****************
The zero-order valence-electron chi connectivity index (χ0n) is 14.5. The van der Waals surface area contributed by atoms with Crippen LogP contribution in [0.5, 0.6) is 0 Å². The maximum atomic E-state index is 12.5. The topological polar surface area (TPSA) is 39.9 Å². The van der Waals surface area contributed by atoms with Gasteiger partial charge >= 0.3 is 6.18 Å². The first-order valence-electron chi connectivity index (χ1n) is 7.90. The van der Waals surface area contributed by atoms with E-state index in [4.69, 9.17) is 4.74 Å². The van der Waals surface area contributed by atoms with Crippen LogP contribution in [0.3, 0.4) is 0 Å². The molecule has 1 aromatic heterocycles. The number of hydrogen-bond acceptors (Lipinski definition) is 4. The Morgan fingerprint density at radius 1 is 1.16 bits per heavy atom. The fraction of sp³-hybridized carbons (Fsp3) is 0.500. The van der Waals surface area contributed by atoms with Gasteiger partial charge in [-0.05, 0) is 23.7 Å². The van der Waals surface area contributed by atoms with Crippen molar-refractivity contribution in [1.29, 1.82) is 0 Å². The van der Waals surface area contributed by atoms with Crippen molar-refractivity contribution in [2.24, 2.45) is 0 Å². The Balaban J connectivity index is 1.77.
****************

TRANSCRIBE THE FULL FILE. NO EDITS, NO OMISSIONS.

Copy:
The zero-order valence-electron chi connectivity index (χ0n) is 14.5. The van der Waals surface area contributed by atoms with Crippen LogP contribution in [0.5, 0.6) is 0 Å². The maximum atomic E-state index is 12.5. The topological polar surface area (TPSA) is 39.9 Å². The van der Waals surface area contributed by atoms with Gasteiger partial charge >= 0.3 is 6.18 Å². The first-order valence-electron chi connectivity index (χ1n) is 7.90. The van der Waals surface area contributed by atoms with E-state index in [4.69, 9.17) is 4.74 Å². The van der Waals surface area contributed by atoms with Crippen LogP contribution in [0.3, 0.4) is 0 Å². The molecule has 1 aromatic heterocycles. The number of hydrogen-bond acceptors (Lipinski definition) is 4. The Morgan fingerprint density at radius 1 is 1.16 bits per heavy atom. The fraction of sp³-hybridized carbons (Fsp3) is 0.500. The van der Waals surface area contributed by atoms with Gasteiger partial charge in [-0.05, 0) is 23.7 Å². The van der Waals surface area contributed by atoms with Crippen molar-refractivity contribution in [1.29, 1.82) is 0 Å². The van der Waals surface area contributed by atoms with Crippen molar-refractivity contribution in [2.24, 2.45) is 0 Å². The Balaban J connectivity index is 1.77.